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Social media privacy settings have no guarantee in court

In the old days it was the family photo album. And if ICBC wanted video footage they had to send a creepy “investigator” with a video camera.

Now there are smart phones, Facebook, Instagram and whatever else that captures and shares photographs and videos.

And all sorts of ways to post comments and exchange written comments.

Privacy settings can prevent snoopers from accessing that material. But our civil justice system is built on a principle of full disclosure enabling ICBC to ask the court to force access.

Is that such a bad thing? Why should you care if you’ve got nothing to hide?

You might have nothing to hide as you go through a security checkpoint, but would it not still feel invasive as all heck to be strip and cavity searched?!

Imagine handing over the passwords to your computer, smart phone and social media accounts!

Fortunately, our civil justice system has checks and balances. The push by insurance companies like ICBC for greater and greater invasions of privacy is pushed back by lawyers representing injured victims.

In one medical malpractice case (Dosanjh v. Leblanc and St. Paul’s Hospital, 2011 BCSC 1660), the defence sought disclosure of the injured victim’s complete Facebook and Twitter accounts, as well as the hard drives of her personal computer and iPhone.

The claim related to a stroke during surgery. While the injured victim had been able to return to school and maintain employment, it was with some difficulty because of some level of cognitive impairment.

In paragraph 23, the judge referred to legal pronouncements of our highest court, the Supreme Court of Canada, pertaining to our right to privacy and the balance that must be struck:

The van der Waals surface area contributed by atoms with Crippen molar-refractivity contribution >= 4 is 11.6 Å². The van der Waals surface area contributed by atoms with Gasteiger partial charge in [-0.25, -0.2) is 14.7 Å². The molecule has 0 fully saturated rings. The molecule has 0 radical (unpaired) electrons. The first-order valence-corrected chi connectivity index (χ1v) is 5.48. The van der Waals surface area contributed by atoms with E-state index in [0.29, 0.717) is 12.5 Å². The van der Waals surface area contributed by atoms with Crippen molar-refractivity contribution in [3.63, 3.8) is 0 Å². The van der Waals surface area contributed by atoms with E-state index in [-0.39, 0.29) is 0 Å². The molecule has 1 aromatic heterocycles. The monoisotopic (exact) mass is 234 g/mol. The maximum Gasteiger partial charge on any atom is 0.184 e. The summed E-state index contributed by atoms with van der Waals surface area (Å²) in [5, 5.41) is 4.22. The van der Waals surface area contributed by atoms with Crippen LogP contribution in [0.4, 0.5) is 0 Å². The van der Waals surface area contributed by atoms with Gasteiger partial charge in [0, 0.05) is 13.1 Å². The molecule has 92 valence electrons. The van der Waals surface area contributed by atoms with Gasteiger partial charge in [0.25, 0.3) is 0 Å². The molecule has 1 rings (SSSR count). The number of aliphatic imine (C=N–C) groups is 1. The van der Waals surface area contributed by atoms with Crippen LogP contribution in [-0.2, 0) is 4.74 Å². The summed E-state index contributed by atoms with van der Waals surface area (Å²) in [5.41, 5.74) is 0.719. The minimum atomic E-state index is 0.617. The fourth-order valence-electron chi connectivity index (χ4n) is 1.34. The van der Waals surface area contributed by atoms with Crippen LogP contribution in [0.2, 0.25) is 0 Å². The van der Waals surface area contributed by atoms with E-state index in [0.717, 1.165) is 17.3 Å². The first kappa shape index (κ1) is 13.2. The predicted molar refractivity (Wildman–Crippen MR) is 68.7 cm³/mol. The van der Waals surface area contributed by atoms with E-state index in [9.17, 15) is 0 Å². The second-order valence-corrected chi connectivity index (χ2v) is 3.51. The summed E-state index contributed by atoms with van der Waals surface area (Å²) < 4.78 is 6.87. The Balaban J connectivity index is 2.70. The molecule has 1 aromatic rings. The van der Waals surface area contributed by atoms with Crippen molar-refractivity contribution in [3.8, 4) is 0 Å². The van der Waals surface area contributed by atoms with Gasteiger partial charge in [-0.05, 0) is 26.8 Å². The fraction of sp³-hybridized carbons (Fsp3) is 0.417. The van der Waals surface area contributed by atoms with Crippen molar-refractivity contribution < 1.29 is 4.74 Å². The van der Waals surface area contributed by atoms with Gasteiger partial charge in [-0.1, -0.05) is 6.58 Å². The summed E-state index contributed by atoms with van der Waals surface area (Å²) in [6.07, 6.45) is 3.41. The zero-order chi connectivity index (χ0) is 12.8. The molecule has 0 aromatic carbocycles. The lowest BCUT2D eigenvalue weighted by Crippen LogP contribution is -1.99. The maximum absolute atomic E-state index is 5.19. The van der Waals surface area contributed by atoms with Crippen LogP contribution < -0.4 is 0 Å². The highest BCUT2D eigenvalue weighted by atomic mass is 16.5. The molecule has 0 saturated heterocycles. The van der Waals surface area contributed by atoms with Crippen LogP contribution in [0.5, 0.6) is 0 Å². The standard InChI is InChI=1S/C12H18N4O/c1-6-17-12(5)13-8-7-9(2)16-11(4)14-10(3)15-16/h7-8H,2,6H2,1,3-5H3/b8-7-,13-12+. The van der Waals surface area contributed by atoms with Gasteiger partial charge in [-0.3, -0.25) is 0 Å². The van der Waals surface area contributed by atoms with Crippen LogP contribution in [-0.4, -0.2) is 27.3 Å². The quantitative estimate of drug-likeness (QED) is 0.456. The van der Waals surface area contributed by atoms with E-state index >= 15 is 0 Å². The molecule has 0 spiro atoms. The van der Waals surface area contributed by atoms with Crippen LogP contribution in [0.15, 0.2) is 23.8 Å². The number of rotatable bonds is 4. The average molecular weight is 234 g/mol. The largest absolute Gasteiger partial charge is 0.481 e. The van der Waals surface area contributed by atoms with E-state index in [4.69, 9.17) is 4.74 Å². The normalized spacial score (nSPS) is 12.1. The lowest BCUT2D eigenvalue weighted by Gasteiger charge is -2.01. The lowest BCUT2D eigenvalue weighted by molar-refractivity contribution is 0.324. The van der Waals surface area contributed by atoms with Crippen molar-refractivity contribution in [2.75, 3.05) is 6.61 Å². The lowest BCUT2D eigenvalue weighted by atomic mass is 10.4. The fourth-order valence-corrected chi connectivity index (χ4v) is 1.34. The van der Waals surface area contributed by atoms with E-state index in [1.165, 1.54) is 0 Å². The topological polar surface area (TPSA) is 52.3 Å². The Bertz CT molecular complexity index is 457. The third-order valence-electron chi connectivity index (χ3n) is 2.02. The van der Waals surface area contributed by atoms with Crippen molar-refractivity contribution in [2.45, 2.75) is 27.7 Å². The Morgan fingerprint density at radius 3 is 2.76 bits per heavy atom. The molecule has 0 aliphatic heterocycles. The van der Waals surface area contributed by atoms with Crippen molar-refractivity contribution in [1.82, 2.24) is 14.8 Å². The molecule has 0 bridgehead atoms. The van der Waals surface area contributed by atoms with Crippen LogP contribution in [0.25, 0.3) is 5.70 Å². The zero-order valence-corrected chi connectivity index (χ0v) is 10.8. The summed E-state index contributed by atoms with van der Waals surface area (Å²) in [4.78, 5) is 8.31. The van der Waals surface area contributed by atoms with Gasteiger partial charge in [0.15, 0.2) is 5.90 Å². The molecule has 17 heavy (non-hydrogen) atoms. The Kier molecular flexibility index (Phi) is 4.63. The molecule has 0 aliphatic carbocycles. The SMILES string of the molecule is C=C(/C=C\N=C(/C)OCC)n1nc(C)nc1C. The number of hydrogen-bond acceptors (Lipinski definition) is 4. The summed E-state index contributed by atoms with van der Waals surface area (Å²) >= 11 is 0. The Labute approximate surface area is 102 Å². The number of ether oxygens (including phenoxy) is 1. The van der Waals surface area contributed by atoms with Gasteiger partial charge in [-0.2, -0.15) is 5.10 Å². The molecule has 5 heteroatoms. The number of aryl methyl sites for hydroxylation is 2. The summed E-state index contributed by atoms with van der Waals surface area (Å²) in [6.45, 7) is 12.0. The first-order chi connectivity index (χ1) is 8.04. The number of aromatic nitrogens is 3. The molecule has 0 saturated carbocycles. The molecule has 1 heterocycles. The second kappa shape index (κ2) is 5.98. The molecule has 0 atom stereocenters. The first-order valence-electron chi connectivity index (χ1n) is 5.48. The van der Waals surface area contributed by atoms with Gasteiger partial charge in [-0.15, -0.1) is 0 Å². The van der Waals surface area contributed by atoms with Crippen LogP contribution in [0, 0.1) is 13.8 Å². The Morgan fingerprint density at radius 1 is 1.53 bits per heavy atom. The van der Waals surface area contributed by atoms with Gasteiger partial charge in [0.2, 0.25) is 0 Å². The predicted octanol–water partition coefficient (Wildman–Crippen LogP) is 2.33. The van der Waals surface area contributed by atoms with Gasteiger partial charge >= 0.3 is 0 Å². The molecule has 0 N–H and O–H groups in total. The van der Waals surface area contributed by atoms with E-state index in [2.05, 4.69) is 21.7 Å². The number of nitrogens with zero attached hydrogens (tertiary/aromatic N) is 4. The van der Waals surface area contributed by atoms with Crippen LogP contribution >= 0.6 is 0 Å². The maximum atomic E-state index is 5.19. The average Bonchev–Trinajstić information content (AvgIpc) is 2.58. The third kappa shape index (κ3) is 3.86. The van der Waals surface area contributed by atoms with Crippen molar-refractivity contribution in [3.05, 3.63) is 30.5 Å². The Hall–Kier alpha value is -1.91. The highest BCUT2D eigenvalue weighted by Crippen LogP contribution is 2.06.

“…the common law must develop in a way that reflects emerging Charter values…one such value is the interest affirmed by s. 8 of the Charter of each person in privacy…”; and

“…I accept that a litigant must accept such intrusions upon her privacy as are necessary to enable the judge or jury to get to the truth and render a just verdict. But I do not accept that by claiming such damages as the law allows, a litigant grants her opponent a licence to delve into private aspects of her life which need not be probed for the proper disposition of the litigation.”

The judge concluded that what the defence was seeking was “entirely too broad”, noting: “In fact, I am more inclined to call this application a classic fishing expedition, but without the appropriate bait.”

The only way to guarantee a protection of privacy when it comes to photographs, videos and communications is to eliminate the generation and circulation of that material. But social media has become such a prevalent part of our lives that doing so would be a significant further victimization.

I have some suggestions for injured victims for whom social media interactions are important but who want to protect their privacy:

  • Review and implement privacy settings:
    • I can almost guarantee that anything left unprotected will be rifled through and a lack of privacy protections is like leaving your underwear drawer on the street for the rifling;
    • And if a court application is made to force access, your demonstrated wish to protect your privacy and the privacy of others will be taken into account;
  • Be very careful to ensure complete “literal” honesty and forthrightness about your symptoms and how they impact on you. At one end of the spectrum are those who are mortified about being viewed as a “complainer”. At the other are those who can be overly dramatic when describing impacts on their lives. Neither is intending dishonesty. Those at the dramatic end of the spectrum, however, can be prone to exaggeration which can put their words in conflict with images and videos on social media, giving ICBC a foundation to force disclosure; and
  • Refrain from commenting / communicating to others in writing specifically about your injuries and their impact on you. You might be surprised to learn that ICBC gets to pick and choose bits and pieces that cast a negative light on your claim, for example: “I’m feeling really good today.”, while you are not permitted to use anything helpful as evidence, for example: “I’ve got a really bad headache today”.

Next week, I will write about what happens when ICBC gets their hands on happy, smiling pictures, holiday pictures and videos of activities and try to use them against injured victims in a trial.

 

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